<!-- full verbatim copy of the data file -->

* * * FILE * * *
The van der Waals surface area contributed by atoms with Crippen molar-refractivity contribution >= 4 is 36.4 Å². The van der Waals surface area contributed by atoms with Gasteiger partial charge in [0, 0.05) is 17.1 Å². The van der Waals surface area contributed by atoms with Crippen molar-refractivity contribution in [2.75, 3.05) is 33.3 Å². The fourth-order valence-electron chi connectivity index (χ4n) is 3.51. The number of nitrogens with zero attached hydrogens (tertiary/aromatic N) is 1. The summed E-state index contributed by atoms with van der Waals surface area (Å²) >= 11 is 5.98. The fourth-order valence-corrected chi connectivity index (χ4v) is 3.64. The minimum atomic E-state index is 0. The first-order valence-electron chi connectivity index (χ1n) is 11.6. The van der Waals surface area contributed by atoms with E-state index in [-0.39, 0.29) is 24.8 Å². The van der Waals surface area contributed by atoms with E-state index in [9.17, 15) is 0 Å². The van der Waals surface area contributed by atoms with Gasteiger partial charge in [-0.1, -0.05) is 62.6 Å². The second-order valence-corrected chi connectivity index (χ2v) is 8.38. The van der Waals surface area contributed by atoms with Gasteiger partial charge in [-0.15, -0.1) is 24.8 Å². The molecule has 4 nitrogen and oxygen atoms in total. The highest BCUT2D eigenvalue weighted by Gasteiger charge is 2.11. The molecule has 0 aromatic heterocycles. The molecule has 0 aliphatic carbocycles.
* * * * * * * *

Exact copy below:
The van der Waals surface area contributed by atoms with Crippen molar-refractivity contribution >= 4 is 36.4 Å². The van der Waals surface area contributed by atoms with Gasteiger partial charge in [0, 0.05) is 17.1 Å². The van der Waals surface area contributed by atoms with Crippen molar-refractivity contribution in [2.75, 3.05) is 33.3 Å². The fourth-order valence-electron chi connectivity index (χ4n) is 3.51. The number of nitrogens with zero attached hydrogens (tertiary/aromatic N) is 1. The summed E-state index contributed by atoms with van der Waals surface area (Å²) >= 11 is 5.98. The fourth-order valence-corrected chi connectivity index (χ4v) is 3.64. The minimum atomic E-state index is 0. The first-order valence-electron chi connectivity index (χ1n) is 11.6. The van der Waals surface area contributed by atoms with E-state index in [-0.39, 0.29) is 24.8 Å². The van der Waals surface area contributed by atoms with E-state index in [9.17, 15) is 0 Å². The van der Waals surface area contributed by atoms with Gasteiger partial charge in [-0.1, -0.05) is 62.6 Å². The second-order valence-corrected chi connectivity index (χ2v) is 8.38. The van der Waals surface area contributed by atoms with Gasteiger partial charge in [-0.15, -0.1) is 24.8 Å². The molecule has 4 nitrogen and oxygen atoms in total. The highest BCUT2D eigenvalue weighted by Gasteiger charge is 2.11. The molecule has 0 aromatic heterocycles. The molecule has 0 aliphatic carbocycles.